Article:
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Subject: Re: NEWKEYS v2


From: Chris Hoekstra <>
Date: Thu, 28 Aug 2003 12:39:30 -0500

Having had a course in User Interface design, I understand what Craig is
getting at. His main point is not in the specifics, but in the overall
concept. Consistancy, common sense focused and driven, and intuitive.
These really ARE the "very very very basic" concepts of UI design. I
have often grumbled at having hit << key on the recorder to get out of
menus and then faced with a dynamically updating screen that requires me
to hit the "OFF" key to get out instead. This is an example of

I don't think Craig really wanted to say his specific example of key
behavior was the right way and the only way. Only that a rethinking
should occur of those few areas that don't follow the general UI basics.

Now that my analysis and comments are done, I have my own 2 cents to
add. If one looks at a cell phone interface, there is always a "select"
and a "cancel" button. On the recorder this would work great (btw, why
the heck don't we use this now with the F1-3 keys??) yet on the player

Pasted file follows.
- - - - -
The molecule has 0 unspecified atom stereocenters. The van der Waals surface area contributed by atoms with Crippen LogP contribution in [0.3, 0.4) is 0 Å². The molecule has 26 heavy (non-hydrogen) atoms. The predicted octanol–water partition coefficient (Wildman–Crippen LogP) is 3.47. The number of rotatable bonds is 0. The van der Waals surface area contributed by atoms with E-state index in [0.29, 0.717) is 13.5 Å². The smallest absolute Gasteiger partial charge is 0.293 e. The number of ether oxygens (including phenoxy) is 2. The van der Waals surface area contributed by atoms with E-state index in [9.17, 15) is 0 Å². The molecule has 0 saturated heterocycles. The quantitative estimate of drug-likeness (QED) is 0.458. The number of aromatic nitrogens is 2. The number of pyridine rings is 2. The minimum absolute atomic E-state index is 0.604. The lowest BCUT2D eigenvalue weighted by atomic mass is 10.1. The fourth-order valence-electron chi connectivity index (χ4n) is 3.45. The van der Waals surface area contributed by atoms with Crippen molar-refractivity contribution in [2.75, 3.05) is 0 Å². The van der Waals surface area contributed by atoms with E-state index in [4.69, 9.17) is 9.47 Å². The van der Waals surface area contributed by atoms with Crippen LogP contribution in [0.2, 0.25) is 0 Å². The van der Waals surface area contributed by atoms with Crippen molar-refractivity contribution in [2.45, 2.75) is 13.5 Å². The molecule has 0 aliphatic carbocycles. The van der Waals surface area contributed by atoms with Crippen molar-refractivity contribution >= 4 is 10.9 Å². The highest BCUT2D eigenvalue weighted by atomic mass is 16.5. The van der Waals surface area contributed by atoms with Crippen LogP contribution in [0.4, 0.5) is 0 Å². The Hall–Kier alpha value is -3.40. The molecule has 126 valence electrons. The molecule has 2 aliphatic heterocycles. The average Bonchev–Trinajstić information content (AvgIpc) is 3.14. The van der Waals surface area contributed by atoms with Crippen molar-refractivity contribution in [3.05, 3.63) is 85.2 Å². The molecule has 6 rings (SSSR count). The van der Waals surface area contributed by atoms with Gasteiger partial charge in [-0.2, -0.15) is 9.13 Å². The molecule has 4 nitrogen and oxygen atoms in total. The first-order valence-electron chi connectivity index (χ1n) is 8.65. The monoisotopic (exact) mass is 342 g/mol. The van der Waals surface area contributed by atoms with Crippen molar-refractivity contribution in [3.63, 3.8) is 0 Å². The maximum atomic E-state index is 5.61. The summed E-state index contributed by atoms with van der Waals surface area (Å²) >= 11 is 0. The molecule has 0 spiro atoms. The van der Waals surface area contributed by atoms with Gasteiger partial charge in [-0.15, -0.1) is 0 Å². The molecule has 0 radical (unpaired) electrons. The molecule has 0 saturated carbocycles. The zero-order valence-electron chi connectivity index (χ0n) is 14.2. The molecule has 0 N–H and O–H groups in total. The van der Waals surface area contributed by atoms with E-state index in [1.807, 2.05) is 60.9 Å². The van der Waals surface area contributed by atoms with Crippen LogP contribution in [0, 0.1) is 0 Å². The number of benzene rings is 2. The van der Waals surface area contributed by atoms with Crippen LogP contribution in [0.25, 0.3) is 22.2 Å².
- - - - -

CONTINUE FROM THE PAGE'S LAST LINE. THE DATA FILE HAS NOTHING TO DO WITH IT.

we don't have this luxury.

Let's examine how mobo bios's do this. They generally use enter to
select, and esc to back out. All they do is check for a change in the
If no change occurs, they exit with no change, effectively cancelling.
If a value was changed, they ask if you want to save the setting and
require 2 more keys. On a computer it is usually "Y" or "N" but on the
player it could be "-" and "+" or "ON" and "MENU" or even "PLAY" and
"STOP". The nice thing about using "PLAY" and "STOP" would be that if
you wanted to cancel, you could hit STOP and when it prompts discard
changes just hit STOP again and you have cancelled.

This type of thoughts, intuitiveness, etc is MY own idea of how it could
be implemented. I haven't spent a _ton_ of time thinking about it, but
it seems like it would be an intuitive method.

Oh, and Linus, I have to disagree with you when you say that general UI
rules/concepts don't apply here since those rules/concepts apply to
everything we interact with, not just computers. In my UI course, we
started with light switches and how they are arranged in a room, with
the direction cabinets and doors open, and even how a radio works. Just
because a device is simple (ie a light switch with on or off) doesn't
mean the rules don't apply.

Chris H.

Kjell Ericson wrote:

>Go back or cancel. Same shit for me. I'm a user too, and that IS how I see
>things. I don't see anything rediculous in that.
>I use my player less and less, so take charge and do whatever you want. But
>you make a misstake if you think you have the only common sense and the only
>right way to look on functions like menues, accept, back and so on.
> // Kjell
Received on 2003-08-28

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